12.4 a.m.

The Under-Secretary of State for Scotland (Mr. George Younger)

I thank the hon. Member for Roxburgh, Selkirk and Peebles (Mr. David Steel) for initiating this debate, and I also thank him and the hon. Member for Berwick and East Lothian (Mr. Mackintosh) for their kind remarks to me.

This is the first occasion on which we have had a debate on Border development since I undertook my new responsibilities. I shall not spend more than half a minute in answering the remarks of the hon. Member for Berwick and East Lothian, who made the speech that he has made on many occasions. I do not know how often we have to keep reminding him and reassuring him—but I shall try again tonight in the hope that it will convince him at last—that we have no intention of altering the present development areas. We have said this throughout the Election and many other times. I can assure him that the present development areas will be retained by the present Government.

The hon. Gentleman also mentioned the abolition of R.E.P., which he seemed to regard as the most terrible prospect. He may like to know that according to his own party's announcements, R.E.P. was scheduled to go out in 1974. On this point, therefore, I do not think we have anything to answer.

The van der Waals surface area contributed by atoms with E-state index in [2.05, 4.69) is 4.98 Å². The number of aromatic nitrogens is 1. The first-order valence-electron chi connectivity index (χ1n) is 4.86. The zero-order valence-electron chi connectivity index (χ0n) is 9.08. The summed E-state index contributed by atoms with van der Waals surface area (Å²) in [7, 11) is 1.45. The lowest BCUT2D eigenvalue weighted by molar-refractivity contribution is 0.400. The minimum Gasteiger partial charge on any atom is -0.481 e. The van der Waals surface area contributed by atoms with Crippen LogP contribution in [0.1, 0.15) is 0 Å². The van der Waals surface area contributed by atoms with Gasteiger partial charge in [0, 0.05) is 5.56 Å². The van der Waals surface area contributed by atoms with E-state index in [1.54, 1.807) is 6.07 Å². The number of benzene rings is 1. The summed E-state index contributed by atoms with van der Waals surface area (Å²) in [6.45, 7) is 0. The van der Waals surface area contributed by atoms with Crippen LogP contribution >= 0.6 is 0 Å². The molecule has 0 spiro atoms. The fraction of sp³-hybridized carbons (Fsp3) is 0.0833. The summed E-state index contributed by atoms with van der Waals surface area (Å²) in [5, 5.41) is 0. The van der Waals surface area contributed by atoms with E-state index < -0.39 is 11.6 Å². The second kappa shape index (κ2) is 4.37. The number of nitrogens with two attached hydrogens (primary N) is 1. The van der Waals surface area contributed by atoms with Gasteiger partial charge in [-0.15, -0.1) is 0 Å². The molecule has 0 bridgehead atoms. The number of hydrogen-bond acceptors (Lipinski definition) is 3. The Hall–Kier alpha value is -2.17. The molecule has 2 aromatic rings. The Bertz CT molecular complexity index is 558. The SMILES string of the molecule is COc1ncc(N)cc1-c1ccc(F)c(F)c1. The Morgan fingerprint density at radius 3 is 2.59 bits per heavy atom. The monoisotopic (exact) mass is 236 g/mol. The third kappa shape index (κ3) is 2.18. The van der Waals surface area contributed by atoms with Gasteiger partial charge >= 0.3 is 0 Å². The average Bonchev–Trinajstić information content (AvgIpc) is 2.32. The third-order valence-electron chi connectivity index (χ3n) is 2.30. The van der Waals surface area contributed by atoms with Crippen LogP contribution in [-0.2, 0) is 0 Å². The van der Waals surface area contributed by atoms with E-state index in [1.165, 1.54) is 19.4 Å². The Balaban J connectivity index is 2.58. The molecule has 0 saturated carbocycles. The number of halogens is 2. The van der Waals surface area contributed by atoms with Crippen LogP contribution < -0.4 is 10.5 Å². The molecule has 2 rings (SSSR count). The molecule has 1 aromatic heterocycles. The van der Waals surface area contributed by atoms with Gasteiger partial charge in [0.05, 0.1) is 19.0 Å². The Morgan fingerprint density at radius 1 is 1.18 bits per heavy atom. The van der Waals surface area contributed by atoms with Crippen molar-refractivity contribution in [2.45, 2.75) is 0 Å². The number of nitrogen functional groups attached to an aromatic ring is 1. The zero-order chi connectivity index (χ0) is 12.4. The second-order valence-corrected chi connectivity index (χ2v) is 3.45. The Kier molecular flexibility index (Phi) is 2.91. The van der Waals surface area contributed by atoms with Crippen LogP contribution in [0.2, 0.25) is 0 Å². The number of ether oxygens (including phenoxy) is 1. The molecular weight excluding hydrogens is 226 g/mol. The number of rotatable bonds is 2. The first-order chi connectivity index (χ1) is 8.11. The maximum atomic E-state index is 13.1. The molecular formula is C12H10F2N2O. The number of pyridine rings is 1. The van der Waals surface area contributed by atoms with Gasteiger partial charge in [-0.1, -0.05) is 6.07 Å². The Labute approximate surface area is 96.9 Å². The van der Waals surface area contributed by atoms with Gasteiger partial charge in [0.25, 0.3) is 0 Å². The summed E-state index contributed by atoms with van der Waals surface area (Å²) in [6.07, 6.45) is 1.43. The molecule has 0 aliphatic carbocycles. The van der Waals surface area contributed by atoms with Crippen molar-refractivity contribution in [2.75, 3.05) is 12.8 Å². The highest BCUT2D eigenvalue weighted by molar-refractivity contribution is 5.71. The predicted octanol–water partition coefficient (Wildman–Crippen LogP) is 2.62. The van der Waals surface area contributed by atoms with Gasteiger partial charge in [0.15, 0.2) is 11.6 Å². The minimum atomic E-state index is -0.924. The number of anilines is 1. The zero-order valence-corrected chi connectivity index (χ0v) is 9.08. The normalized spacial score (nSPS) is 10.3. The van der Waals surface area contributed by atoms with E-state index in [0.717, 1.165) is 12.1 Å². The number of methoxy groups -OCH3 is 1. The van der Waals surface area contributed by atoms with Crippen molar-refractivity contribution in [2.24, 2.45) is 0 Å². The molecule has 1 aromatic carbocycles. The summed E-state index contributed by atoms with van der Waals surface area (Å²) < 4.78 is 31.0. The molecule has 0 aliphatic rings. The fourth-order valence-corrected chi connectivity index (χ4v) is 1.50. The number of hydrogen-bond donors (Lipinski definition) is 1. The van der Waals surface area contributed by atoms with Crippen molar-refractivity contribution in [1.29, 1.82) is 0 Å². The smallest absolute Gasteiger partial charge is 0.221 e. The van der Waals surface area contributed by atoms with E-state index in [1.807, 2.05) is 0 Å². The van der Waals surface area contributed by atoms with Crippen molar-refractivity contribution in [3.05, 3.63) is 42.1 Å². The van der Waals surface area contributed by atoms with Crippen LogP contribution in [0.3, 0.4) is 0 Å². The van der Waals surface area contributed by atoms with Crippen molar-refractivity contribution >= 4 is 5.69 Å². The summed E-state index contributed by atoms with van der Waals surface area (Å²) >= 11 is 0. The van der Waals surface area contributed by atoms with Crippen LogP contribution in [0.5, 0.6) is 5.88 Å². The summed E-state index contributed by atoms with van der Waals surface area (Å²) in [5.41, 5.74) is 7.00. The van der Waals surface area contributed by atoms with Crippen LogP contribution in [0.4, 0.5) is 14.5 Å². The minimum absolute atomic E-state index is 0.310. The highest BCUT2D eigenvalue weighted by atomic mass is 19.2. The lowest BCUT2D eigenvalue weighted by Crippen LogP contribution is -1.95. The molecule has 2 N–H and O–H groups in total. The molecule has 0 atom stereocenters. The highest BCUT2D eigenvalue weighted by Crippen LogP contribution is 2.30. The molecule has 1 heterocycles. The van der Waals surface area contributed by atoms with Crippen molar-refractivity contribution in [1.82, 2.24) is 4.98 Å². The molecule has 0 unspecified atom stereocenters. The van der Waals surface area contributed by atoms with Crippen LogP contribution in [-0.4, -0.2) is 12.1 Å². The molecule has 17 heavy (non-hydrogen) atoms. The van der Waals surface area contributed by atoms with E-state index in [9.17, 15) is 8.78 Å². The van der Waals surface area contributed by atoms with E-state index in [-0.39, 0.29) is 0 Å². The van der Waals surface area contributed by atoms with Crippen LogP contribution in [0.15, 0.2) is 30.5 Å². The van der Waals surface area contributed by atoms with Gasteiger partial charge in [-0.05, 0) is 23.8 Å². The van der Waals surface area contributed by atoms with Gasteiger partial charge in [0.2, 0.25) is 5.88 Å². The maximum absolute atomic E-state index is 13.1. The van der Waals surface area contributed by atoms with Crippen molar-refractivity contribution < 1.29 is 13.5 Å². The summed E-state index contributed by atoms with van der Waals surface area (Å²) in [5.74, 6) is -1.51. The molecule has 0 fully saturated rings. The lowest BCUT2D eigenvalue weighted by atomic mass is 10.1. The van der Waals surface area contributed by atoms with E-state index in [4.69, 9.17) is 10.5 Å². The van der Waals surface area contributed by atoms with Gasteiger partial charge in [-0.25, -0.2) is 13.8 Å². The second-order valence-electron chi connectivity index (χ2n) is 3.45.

I will spend the remainder of the time available to me answering as many points as possible raised by the hon. Member for Roxburgh, Selkirk and Peebles, and this gives me an early opportunity to make clear the Government's policy on Border development generally. The hon. Gentleman concentrated on what is generally known as the central Borders, which is the main sphere of his constituency interest. It is also where most of the intractable problems are. I will deal with this area, although at the conclusion of my remarks, if time allows, I will speak about the eastern Borders area, since this, too, is an area which is of concern to us, and I should not like anybody to think that we are not mindful of its problems.